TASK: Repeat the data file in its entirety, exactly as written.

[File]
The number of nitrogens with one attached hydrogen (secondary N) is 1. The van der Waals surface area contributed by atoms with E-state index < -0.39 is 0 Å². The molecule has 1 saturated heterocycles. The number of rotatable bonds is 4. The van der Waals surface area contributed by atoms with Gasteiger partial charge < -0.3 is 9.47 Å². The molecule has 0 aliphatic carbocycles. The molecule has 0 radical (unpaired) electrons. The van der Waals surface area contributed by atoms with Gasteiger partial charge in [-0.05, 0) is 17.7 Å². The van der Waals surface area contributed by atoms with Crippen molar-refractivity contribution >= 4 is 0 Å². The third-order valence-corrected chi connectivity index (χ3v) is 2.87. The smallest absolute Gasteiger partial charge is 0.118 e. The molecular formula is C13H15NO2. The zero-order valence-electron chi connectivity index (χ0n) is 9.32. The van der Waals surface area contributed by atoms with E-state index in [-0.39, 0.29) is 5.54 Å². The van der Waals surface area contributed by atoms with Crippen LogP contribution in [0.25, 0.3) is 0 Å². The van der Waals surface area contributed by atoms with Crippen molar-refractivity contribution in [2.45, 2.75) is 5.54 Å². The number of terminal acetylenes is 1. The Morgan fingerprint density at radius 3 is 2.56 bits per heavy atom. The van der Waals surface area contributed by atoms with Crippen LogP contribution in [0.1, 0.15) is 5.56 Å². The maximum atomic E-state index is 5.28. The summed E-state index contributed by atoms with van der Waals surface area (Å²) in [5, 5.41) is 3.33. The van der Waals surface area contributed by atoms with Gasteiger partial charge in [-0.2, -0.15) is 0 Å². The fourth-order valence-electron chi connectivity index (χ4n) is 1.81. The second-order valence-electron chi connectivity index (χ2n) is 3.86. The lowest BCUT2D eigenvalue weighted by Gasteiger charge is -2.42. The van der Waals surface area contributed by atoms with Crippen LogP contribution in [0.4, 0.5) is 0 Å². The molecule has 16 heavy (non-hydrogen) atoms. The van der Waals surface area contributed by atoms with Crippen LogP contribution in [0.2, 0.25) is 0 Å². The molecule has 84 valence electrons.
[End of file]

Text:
The number of nitrogens with one attached hydrogen (secondary N) is 1. The van der Waals surface area contributed by atoms with E-state index < -0.39 is 0 Å². The molecule has 1 saturated heterocycles. The number of rotatable bonds is 4. The van der Waals surface area contributed by atoms with Gasteiger partial charge < -0.3 is 9.47 Å². The molecule has 0 aliphatic carbocycles. The molecule has 0 radical (unpaired) electrons. The van der Waals surface area contributed by atoms with Gasteiger partial charge in [-0.05, 0) is 17.7 Å². The van der Waals surface area contributed by atoms with Crippen molar-refractivity contribution >= 4 is 0 Å². The third-order valence-corrected chi connectivity index (χ3v) is 2.87. The smallest absolute Gasteiger partial charge is 0.118 e. The molecular formula is C13H15NO2. The zero-order valence-electron chi connectivity index (χ0n) is 9.32. The van der Waals surface area contributed by atoms with E-state index in [-0.39, 0.29) is 5.54 Å². The van der Waals surface area contributed by atoms with Crippen LogP contribution in [0.25, 0.3) is 0 Å². The van der Waals surface area contributed by atoms with Crippen molar-refractivity contribution in [2.45, 2.75) is 5.54 Å². The number of terminal acetylenes is 1. The Morgan fingerprint density at radius 3 is 2.56 bits per heavy atom. The van der Waals surface area contributed by atoms with Crippen LogP contribution in [0.1, 0.15) is 5.56 Å². The maximum atomic E-state index is 5.28. The summed E-state index contributed by atoms with van der Waals surface area (Å²) in [5, 5.41) is 3.33. The van der Waals surface area contributed by atoms with Gasteiger partial charge in [-0.2, -0.15) is 0 Å². The fourth-order valence-electron chi connectivity index (χ4n) is 1.81. The second-order valence-electron chi connectivity index (χ2n) is 3.86. The lowest BCUT2D eigenvalue weighted by Gasteiger charge is -2.42. The van der Waals surface area contributed by atoms with Crippen LogP contribution in [0.4, 0.5) is 0 Å². The molecule has 16 heavy (non-hydrogen) atoms. The van der Waals surface area contributed by atoms with Crippen LogP contribution in [0.2, 0.25) is 0 Å². The molecule has 84 valence electrons.